Biology of Ixodes rubicundus ticks under laboratoryconditions: observations on oviposition and eggdevelopment
F.J. VAN DER LINGENa, L.J. FOURIEa* D.J. KOKa and J.M. VAN ZYLba Department of Zoology and Entomology, University of the Orange Free State, PO Box 339,Bloemfontein, 9300, South Africab Department of Mathematical Statistics, University of the Orange Free State, PO Box 339,Bloemfontein, 9300, South Africa
(Received 17 February 1998; accepted 6 October 1998)
Abstract. Observations on oviposition and egg development of Ixodes rubicundus were made underlaboratory conditions. Engorged females were exposed to temperatures in the range 1025C and relativehumidities (RHs) of 33 and 93%. The pre-oviposition period, oviposition period, incubation period,conversion efficiency index (CEI) values and fecundity were determined. The mean pre-ovipositionperiod varied from 13.3 days (temperature 25C and RH 33%) to 68.3 days (temperature 10C and RH93%). Oviposition extended from a mean of 39 days (temperature 25C and RH 93%) to 201.7 days(temperature 10C and RH 93%). The developmental zero temperature for the pre-oviposition period was9.2C. The mean total number of eggs produced by engorged I. rubicundus females varied from 2045.7(temperature 10C and RH 93%) to 3777.7 (temperature 20C and RH 93%). Both female mass and RHsignificantly (p , 0.01) influenced the number of eggs produced. CEI values varied between 43.154.4%(RH 93%) and 34.142.5% (RH 33%). At 93% RH females produced between 14.2 and 17.7 eggs per mgbody mass compared to the 13.214.6 eggs per mg body mass at 33% RH. The shortest mean incubationperiod recorded was 164.3 days (temperature 25C and RH 93%). The developmental zero temperaturefor incubation was 6.5C. Both the pre-oviposition and oviposition periods of I. rubicundus are moreextended compared to other species of the genus. Ixodes rubicundus produces a large number of smalleggs compared to other prostriate ticks.Exp Appl Acarol 23: 513522 1999 Kluwer Academic Publishers
Key words: Ixodes rubicundus, pre-oviposition period, oviposition period, egg yield, conversionefficiency index, fecundity, laboratory study.
The Karoo paralysis tick Ixodes rubicundus is of considerable economic importancein South Africa because it causes paralysis in a variety of domestic stock and wildanimals (Spickett and Heyne, 1988; Fourie and Vrahimis, 1989). It inhabits mainlyrocky outcrops and occurs in close association with certain plant species (Stampa,1959; Fourie et al., 1991).
* To whom correspondence should be addressed.
Experimental and Applied Acarology 23: 513522, 1999. 1999 Kluwer Academic Publishers. Printed in the Netherlands.
The ticks geographic distribution range is characterized in some regions by winterand in others by equinoctial rainfall, with mean annual rainfall varying from 100 to600 mm. Mild to severe droughts occur periodically. Air temperatures show majordiurnal and seasonal variations with temperatures as low as 214C or as high as41C during winter and summer, respectively. A difference of 25C betweenmaximum day and minimum night temperatures may occur (Venter et al., 1986). Itis evident that I. rubicundus, in its natural habitat, is subjected to adverse conditionsduring large parts of the year. A field study on the life cycle of the tick has shownthat it extends over 2 years. The two regulating phases in the life cycle of the tick,which undergoes a developmental diapause during the hot and often dry summermonths, are the egg and engorged nymph (Fourie and Horak, 1994).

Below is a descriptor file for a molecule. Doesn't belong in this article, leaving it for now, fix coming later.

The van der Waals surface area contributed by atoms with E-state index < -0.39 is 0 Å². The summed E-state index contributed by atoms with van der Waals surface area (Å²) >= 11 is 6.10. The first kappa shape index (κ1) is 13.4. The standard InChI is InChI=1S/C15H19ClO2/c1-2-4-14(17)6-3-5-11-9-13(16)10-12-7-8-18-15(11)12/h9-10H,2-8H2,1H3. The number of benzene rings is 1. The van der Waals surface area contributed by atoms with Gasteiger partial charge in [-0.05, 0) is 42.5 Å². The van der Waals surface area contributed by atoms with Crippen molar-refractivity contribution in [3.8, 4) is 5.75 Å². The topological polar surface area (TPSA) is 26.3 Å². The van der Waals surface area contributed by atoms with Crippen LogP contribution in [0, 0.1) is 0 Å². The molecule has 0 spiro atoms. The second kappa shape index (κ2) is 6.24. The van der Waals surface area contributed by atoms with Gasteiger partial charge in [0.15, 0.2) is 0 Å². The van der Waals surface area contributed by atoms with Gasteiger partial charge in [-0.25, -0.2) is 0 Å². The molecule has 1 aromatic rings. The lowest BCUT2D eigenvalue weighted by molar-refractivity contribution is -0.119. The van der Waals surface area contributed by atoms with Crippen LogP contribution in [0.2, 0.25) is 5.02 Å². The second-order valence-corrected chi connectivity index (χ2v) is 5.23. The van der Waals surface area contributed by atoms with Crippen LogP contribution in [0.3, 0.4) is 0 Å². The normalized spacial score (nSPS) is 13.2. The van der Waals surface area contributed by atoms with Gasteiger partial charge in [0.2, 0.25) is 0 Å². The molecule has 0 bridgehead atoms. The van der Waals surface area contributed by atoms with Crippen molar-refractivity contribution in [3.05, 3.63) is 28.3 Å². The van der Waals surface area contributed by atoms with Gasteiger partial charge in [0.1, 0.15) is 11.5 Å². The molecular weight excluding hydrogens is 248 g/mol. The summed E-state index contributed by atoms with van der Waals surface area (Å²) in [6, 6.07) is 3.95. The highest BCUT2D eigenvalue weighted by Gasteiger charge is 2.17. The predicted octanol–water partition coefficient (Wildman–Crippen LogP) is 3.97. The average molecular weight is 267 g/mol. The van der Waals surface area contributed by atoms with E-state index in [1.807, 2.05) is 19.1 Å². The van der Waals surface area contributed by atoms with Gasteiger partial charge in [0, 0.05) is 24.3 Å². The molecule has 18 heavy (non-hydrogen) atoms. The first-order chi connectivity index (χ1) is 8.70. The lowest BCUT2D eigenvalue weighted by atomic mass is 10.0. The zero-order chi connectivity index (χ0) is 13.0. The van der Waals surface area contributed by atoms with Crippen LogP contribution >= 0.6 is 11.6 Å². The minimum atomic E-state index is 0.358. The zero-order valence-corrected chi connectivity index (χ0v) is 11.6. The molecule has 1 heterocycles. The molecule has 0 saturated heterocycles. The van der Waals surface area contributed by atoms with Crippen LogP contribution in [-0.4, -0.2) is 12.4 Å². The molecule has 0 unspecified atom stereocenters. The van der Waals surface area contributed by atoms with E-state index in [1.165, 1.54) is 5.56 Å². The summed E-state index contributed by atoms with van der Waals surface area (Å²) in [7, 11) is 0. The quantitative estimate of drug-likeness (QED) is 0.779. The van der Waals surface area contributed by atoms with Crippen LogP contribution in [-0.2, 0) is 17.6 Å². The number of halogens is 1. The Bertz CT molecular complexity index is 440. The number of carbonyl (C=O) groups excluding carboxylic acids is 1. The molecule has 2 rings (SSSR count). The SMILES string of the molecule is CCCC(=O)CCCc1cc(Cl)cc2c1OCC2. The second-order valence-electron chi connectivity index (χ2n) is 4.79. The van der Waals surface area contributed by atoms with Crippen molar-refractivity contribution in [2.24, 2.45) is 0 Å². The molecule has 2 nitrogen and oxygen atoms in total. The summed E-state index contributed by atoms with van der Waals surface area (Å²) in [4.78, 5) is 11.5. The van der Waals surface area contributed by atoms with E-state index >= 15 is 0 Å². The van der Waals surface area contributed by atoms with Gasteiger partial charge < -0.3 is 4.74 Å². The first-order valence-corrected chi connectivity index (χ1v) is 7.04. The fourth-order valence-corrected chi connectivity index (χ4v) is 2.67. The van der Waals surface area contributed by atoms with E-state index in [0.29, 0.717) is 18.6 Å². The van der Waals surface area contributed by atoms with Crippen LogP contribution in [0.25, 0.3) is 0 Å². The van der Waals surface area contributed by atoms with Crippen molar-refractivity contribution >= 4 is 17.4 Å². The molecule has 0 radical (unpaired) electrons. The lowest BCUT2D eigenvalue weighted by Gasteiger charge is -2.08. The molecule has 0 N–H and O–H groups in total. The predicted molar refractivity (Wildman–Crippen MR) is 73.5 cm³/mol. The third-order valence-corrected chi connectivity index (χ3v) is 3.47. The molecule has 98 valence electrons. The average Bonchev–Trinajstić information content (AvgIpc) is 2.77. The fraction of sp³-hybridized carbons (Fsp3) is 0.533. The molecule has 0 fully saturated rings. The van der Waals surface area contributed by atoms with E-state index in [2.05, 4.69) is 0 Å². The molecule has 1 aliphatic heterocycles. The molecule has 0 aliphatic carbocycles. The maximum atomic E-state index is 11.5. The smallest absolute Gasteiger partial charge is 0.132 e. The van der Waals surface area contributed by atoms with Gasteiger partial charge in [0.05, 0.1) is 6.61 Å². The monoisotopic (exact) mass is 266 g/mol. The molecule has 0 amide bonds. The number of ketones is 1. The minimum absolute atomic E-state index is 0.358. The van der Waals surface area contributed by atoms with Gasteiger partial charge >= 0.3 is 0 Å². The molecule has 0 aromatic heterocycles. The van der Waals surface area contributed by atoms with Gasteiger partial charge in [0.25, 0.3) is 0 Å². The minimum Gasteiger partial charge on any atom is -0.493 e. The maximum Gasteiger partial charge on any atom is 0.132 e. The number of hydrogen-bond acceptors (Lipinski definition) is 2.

Comparatively little research on the life cycle of I. rubicundus under controlledlaboratory conditions has been conducted. A better understanding of certain aspectsof its life cycle could contribute towards elucidating its current and potentialbiogeographic distribution, seasonality and mortality factors. The purpose of thepresent controlled laboratory study was to investigate the effect of selected tem-perature and relative humidity regimes on the duration of the pre-oviposition andoviposition periods, egg yield and eclosion in I. rubicundus.
Material and methods
Engorged, female I. rubicundus ticks were collected from Angora goats during Apriland May 1993 and 1994 on the farm Preezfontein, situated 10 km from the townFauresmith (29 46'S, 25 19'E) in the south western Free State province of SouthAfrica. Only fully engorged, recently detached females that were still retained in thedense and curly hair of the goats were used. Limited numbers of such ticks wereavailable for the study. The ticks were weighed and placed individually intonumbered cylindrical (15 3 30 mm) Perspex containers (UOFS, instrumentationworkshop). The open ends of the containers were sealed with nylon gauze (Nyboltbolting cloth with pores of 200 mm). Each container consisted of two equally-sizedparts which were screwed together. The small, Perspex containers with ticks wereplaced in larger containers in which the relative humidity (RH) could be controlledthrough the use of saturated salt solutions (Winston and Bates, 1960). Temperature-controlled incubation cabinets were used to expose females in groups of three or fourto temperatures in the range 1025C (5C intervals) and RHs of 33 and 93 6 2% foreach temperature interval. The containers were kept in constant darkness.